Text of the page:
Ecdysozoa

Ecdysozoa (/ˌɛkdɪsˈzə/) is a group of protostome animals,[3] including Arthropoda (insects, chelicerata, crustaceans, and myriapods), Nematoda, and several smaller phyla. They were first defined by Aguinaldo et al. in 1997, based mainly on phylogenetic trees constructed using 18S ribosomal RNA genes.[4] A large study in 2008 by Dunn et al. strongly supported the Ecdysozoa as a clade, that is, a group consisting of a common ancestor and all its descendants.[5]

Ecdysozoa
Temporal range: Cambrian - Recent Molecular clock indicates a possible Ediacaran origin[1]
Scientific classification
Kingdom: Animalia
Subkingdom: Eumetazoa
Clade: ParaHoxozoa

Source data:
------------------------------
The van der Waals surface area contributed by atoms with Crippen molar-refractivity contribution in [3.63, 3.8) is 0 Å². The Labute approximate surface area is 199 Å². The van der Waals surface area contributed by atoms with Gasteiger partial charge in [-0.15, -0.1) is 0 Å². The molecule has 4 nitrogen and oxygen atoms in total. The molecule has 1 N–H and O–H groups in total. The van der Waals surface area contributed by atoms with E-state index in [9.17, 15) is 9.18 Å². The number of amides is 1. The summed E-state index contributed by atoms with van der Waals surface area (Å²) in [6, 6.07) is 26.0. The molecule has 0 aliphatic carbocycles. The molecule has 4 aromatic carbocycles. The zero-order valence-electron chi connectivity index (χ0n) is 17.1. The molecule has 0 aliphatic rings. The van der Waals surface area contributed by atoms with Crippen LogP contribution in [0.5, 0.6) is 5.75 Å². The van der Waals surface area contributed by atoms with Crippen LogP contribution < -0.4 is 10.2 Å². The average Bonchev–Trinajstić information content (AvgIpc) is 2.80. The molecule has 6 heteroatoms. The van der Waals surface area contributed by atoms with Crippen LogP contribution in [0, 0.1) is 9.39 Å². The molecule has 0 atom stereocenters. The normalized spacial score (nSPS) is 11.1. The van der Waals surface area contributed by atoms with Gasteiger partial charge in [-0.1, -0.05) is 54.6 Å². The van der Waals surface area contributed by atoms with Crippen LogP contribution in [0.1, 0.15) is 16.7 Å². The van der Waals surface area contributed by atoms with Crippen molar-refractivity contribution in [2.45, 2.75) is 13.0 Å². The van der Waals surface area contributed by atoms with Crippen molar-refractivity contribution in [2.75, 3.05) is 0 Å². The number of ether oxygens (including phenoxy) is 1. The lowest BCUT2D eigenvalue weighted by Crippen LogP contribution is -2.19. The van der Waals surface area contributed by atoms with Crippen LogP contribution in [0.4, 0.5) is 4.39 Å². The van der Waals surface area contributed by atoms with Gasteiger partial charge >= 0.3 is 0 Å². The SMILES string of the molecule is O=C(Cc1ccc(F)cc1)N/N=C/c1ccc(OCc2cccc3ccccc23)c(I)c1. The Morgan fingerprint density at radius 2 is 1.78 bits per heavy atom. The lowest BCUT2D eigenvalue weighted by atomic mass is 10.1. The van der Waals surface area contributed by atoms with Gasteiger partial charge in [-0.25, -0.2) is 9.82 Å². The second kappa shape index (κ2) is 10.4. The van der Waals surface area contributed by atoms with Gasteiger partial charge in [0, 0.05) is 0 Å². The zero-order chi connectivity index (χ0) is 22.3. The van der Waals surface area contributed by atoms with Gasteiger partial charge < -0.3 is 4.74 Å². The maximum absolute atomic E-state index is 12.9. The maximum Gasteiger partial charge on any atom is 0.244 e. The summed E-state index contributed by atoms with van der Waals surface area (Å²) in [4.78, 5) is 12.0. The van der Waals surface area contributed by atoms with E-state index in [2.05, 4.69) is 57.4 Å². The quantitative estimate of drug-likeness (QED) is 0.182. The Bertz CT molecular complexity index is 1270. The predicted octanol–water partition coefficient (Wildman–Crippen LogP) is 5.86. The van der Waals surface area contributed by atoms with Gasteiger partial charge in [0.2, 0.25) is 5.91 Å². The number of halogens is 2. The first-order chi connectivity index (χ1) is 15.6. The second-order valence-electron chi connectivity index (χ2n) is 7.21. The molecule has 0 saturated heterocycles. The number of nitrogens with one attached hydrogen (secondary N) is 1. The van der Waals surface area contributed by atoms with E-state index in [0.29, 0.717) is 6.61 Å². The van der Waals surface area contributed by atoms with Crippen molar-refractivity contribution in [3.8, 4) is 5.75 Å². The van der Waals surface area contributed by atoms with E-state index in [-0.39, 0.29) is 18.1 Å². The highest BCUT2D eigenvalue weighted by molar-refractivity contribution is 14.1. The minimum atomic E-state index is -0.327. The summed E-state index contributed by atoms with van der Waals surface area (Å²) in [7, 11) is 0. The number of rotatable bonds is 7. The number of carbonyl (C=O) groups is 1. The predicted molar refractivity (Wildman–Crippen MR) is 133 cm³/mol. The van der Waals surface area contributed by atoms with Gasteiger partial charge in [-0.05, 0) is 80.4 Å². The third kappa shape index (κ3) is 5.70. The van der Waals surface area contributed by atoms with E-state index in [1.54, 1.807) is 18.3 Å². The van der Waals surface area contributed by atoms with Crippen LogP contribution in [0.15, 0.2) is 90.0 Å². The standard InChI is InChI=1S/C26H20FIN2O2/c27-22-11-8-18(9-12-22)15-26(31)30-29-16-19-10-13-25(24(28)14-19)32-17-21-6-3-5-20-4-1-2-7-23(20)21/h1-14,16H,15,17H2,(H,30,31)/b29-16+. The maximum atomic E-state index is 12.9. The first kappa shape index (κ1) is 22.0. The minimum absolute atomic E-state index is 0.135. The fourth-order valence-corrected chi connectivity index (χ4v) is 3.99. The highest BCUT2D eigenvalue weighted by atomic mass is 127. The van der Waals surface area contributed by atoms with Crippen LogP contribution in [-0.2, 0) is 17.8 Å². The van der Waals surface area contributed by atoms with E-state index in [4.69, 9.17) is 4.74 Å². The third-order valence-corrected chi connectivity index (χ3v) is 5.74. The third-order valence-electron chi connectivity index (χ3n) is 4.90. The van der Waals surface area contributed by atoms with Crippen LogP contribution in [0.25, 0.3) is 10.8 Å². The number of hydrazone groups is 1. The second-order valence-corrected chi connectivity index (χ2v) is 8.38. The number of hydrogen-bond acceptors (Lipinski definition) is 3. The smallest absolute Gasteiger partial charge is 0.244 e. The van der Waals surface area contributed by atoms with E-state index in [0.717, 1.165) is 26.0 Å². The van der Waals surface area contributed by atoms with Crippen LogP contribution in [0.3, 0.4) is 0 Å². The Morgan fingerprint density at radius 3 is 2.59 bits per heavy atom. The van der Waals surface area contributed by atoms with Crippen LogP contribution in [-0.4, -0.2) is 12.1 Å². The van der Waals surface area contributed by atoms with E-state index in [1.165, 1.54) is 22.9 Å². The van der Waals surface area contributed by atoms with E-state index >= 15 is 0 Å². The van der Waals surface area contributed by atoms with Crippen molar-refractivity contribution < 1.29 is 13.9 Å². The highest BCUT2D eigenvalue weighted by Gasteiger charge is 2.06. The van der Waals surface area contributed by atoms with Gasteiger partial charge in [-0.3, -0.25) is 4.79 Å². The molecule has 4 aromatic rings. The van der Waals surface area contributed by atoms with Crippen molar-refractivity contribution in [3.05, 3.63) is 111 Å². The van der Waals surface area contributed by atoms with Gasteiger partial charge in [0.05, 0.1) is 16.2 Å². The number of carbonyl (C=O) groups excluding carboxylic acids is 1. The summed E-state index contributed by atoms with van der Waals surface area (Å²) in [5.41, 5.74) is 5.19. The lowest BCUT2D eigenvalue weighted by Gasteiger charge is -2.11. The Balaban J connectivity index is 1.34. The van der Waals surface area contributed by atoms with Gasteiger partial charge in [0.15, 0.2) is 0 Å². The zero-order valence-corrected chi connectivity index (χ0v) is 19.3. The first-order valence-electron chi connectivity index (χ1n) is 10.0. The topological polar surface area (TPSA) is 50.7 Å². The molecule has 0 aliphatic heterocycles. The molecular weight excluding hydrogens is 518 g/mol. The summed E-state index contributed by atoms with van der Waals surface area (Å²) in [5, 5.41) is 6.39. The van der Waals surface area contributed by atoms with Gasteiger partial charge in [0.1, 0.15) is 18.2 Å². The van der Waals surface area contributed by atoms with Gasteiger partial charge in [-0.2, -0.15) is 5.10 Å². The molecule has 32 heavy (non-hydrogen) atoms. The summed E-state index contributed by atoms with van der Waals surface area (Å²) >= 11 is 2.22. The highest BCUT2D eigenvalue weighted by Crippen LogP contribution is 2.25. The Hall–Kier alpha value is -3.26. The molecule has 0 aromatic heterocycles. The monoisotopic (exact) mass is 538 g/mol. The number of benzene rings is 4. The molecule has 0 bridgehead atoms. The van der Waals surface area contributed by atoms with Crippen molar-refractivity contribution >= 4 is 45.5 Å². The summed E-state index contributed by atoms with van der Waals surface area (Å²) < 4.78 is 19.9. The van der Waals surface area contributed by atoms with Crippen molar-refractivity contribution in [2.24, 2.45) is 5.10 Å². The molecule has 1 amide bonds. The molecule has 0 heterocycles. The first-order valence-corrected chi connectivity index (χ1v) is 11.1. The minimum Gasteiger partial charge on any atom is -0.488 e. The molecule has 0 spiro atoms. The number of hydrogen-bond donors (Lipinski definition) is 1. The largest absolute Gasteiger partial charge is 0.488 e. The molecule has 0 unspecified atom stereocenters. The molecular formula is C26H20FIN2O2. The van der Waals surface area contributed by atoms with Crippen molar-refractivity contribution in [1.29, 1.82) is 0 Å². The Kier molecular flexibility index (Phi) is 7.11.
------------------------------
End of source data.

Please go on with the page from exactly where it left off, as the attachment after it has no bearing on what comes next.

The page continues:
Clade: Bilateria
Clade: Nephrozoa
(unranked): Protostomia
Superphylum: Ecdysozoa
Aguinaldo et al., 1997
Phyla

The group is also supported by morphological characters, and includes all animals that grow by ecdysis, moulting their cuticle.

The group was initially contested by a significant minority of biologists. Some argued for groupings based on more traditional taxonomic techniques,[6] while others contested the interpretation of the molecular data.[7][8]


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